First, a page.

Maybe Russia will calculate how much money they're losing in the long term and that will be reflected on the negotiating table. But if monke wants to keep prosecuting his profitless war he can mortgage Russia's whole future for it. The Russian economy is nowhere remotely close to bankruptcy or true wartime exhaustion yet. The magic of finance is the ability to say "our refinery blew up, but within a few years this war will be over and we'll have a refinery again. Loan us X money and we'll pay you back X*3 money over the next 30 years". You can even hide the cost from the population, as Russia is doing with massive interest rates to curb inflation, and placate the oligarchs with immediate bribes if necessary. Thanks in part to prewar reserves they're ages from reaching the limit on the ability to do this.

          I would argue that if you could choose to have a smoking accident at the main factory that makes Lancets instead of a refinery, that would be the choice to make. It's just way easier to hit the refinery.

          • 1 month ago
            Anonymous

            I'm not sure how accurate it was but someone had a chart showing Russia was about 50% through it's rainy day fund as of February or so.

          • 1 month ago
            Anonymous

            Russia has a C credit rating, no one is going to give them foreign loans considering their deteriorating situation. They are completely reliant on current oil and fuel sales to maintain revenues and deficit spending, they are not like the US who can just issue more bonds and every central bank in the world buys them. The more refineries they hit, the more Russia’s fragile systems will start to have shortages. They are weak because they have no real friends who will help them this time, including the Chinese.

          • 1 month ago
            Anonymous

            >it's banking a lot on the rationality of Russia after it started an irrational war
            That's the interesting thing about this particular autocracy and Putin's monopoly on power. If there were other any other people involved in real decision-making -- a loyal opposition, or even an oligarchy where some oligarchs are permitted to voice their own opinions -- then I'd expect at least a minority opinion that the cost/benefit analysis is terrible and they need to cut their losses.
            But Putin sets policy, top-down, and those dissenting voices simply aren't allowed to exist. His desires for immortal glory as the restorer of Russia-as-Empire (and what another Anon termed "sunk cost psychosis", lol) have left him with complete tunnel vision on the goal of annexing Ukraine, cost be damned.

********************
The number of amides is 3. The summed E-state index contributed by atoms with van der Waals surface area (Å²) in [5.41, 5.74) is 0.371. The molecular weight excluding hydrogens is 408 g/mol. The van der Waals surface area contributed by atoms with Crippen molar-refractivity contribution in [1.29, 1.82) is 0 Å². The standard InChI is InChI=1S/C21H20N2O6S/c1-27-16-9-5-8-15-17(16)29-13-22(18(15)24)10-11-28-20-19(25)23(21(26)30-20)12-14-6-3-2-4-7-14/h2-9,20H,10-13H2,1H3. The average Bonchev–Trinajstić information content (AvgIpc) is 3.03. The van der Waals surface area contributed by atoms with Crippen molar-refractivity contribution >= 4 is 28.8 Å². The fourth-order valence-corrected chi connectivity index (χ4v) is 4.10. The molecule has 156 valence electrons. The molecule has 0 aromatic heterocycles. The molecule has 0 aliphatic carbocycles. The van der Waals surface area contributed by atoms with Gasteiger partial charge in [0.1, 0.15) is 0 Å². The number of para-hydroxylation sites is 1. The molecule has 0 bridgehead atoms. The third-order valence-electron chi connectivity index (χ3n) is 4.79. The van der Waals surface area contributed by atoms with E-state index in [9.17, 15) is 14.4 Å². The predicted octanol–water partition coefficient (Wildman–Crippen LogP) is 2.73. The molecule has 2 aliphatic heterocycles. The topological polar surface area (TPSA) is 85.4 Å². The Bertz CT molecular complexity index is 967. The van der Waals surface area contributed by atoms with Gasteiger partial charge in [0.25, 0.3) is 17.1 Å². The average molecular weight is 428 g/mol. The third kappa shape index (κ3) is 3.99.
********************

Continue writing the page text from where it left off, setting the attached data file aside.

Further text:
A rational state will eventually pull back and disengage before its economy and internal stability hit the point where it ceases to exist as a state; Russia may be in the grips of the Perfect Storm that could see it damage itself until collapse is actually feasible.

            • 1 month ago
              Anonymous

              >Russia may be in the grips of the Perfect Storm that could see it damage itself until collapse is actually feasible.
              Good.

          • 1 month ago
            Anonymous

            >it's banking a lot on the rationality of Russia after it started an irrational war
            That's the interesting thing about this particular autocracy and Putin's monopoly on power. If there were other any other people involved in real decision-making -- a loyal opposition, or even an oligarchy where some oligarchs are permitted to voice their own opinions -- then I'd expect at least a minority opinion that the cost/benefit analysis is terrible and they need to cut their losses.
            But Putin sets policy, top-down, and those dissenting voices simply aren't allowed to exist. His desires for immortal glory as the restorer of Russia-as-Empire (and what another Anon termed "sunk cost psychosis", lol) have left him with complete tunnel vision on the goal of annexing Ukraine, cost be damned.
            A rational state will eventually pull back and disengage before its economy and internal stability hit the point where it ceases to exist as a state; Russia may be in the grips of the Perfect Storm that could see it damage itself until collapse is actually feasible.

            Simply put if you define "winning" a war as being nothing more than if you control more territory after the war than before it, it's possible (though by no means certain) that Russia will end up "winning" control of donbass or something in this war
            It's just that in the process they will turn into beeg north korea
            I'm sure the shills all agree this is worth it for some random utterly destroyed territory to be added to the largest country in the world

      • 1 month ago
        Anonymous

        kill the oil production = kill the russians

        • 1 month ago
          Anonymous

          it was clearly his fault

          • 1 month ago
            Anonymous

            Seems reasonable to me, any business should easily be able to afford Russian air defense.

            • 1 month ago